Unfortunately the Wu family system is not what it was either. As the above anecdote shows, Wu Jin-chuan maintained a high degree of fighting ability well into his sixties. His son Wu Kung-yi was a different case. A few years ago the Wu family unwisely published a book in Chinese on Wu style Tai Chi. As well as including some esoteric writing advocating sexual congress with male and female virgins, the book also contained photos of Wu Jin-chuan and his son. It is obvious from the father's deep stances and precise posture that he possessed excellent technique. The postures demonstrated by Wu King-yi are high and stilted and really he looks like a sick man.

Tai Chi is not some precious heirloom that has been handed down unchanged from father to son, from generation to generation. To be good at Tai Chi, to be good at anything you must have the commitment to watch, to think and above all to train. Without this no matter whose son you are you just won't have it. I believe later generations of the Yang and Wu lacked this commitment and so the Tai Chi handed down by them is inferior.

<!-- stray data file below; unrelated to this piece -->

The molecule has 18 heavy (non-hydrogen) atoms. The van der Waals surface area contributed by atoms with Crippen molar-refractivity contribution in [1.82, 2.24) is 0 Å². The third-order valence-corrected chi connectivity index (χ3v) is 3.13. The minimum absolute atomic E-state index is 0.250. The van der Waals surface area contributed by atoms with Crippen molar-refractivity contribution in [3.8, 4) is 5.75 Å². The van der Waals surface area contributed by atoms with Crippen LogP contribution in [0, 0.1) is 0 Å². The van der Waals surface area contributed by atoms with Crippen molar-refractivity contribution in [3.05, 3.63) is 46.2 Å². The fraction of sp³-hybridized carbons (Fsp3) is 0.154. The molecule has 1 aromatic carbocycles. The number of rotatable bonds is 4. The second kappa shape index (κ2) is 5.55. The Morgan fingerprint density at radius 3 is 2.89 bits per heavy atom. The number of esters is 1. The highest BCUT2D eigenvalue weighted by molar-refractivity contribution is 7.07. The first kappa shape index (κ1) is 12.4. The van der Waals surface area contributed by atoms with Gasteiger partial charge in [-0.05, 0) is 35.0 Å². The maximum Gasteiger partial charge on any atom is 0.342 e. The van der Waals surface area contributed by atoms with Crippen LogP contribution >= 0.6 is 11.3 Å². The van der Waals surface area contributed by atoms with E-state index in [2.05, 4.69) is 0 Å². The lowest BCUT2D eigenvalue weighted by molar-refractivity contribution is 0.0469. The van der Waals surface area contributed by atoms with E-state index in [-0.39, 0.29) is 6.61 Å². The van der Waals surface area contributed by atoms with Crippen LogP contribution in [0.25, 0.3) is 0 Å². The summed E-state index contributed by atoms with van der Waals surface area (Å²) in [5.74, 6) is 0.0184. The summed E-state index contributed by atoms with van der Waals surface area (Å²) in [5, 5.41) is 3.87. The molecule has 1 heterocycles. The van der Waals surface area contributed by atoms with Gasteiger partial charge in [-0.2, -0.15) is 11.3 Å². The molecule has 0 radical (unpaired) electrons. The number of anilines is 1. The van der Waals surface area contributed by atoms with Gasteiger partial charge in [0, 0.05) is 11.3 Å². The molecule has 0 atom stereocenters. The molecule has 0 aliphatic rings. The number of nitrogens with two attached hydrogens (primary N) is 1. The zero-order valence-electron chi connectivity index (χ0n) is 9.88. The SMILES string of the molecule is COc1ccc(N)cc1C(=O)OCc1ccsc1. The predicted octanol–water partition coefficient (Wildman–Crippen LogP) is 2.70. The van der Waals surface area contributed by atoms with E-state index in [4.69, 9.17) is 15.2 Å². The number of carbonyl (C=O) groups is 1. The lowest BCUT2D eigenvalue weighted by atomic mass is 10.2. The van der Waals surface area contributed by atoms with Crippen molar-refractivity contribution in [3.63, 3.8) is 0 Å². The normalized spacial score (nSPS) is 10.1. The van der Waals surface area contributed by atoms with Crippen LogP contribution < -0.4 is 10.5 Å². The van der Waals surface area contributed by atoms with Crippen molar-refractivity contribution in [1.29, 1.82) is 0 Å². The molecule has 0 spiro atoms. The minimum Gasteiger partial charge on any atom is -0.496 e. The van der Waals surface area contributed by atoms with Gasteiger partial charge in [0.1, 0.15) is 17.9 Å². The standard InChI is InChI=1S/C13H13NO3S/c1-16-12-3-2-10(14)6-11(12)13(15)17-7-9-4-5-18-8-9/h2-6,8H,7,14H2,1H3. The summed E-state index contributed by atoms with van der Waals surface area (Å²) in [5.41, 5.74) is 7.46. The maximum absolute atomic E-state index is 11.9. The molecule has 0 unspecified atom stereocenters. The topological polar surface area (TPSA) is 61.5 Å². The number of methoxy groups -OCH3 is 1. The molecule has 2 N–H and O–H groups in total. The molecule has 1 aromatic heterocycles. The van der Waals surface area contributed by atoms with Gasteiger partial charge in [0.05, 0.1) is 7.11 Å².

Is this why you use the name 'Wutan Tai Chi Chuan' rather than a family name?

Wutan (or Wudang) Mountain in Hubei Province is the spiritual and historical home of Tai Chi Chuan because that is where the Taoist Chang San-feng formulated the art. So in using this name we were trying to get away from the myths and conventions perpetuated by the Yang, Chen and Wu families and to state that our Tai Chi is the original Tai Chi of Chang San-feng from Wutan Mountain. Our own genealogy is as follows:-

Was there any difference in the teaching of Chai Man-hin and Cheng Wing-kwong?

The major difference was that Chai could teach Tai Chi Chuan as a fighting art while Cheng could not. Cheng Wing-kwong was a businessman who learned Tai Chi mainly for health and none of his students attained the fighting ability that Cheng Tin-hung and his students had. In fact it was Cheng Wing-kwong who brought Chai to Hong Kong in the first place! On the recommendation of another Tai Chi master he invited Chai to Hong Kong to teach his own sons and his nephew Cheng Tin-hung. Chai's methods were harsh so only Cheng Tin-hung managed to stay the course with him.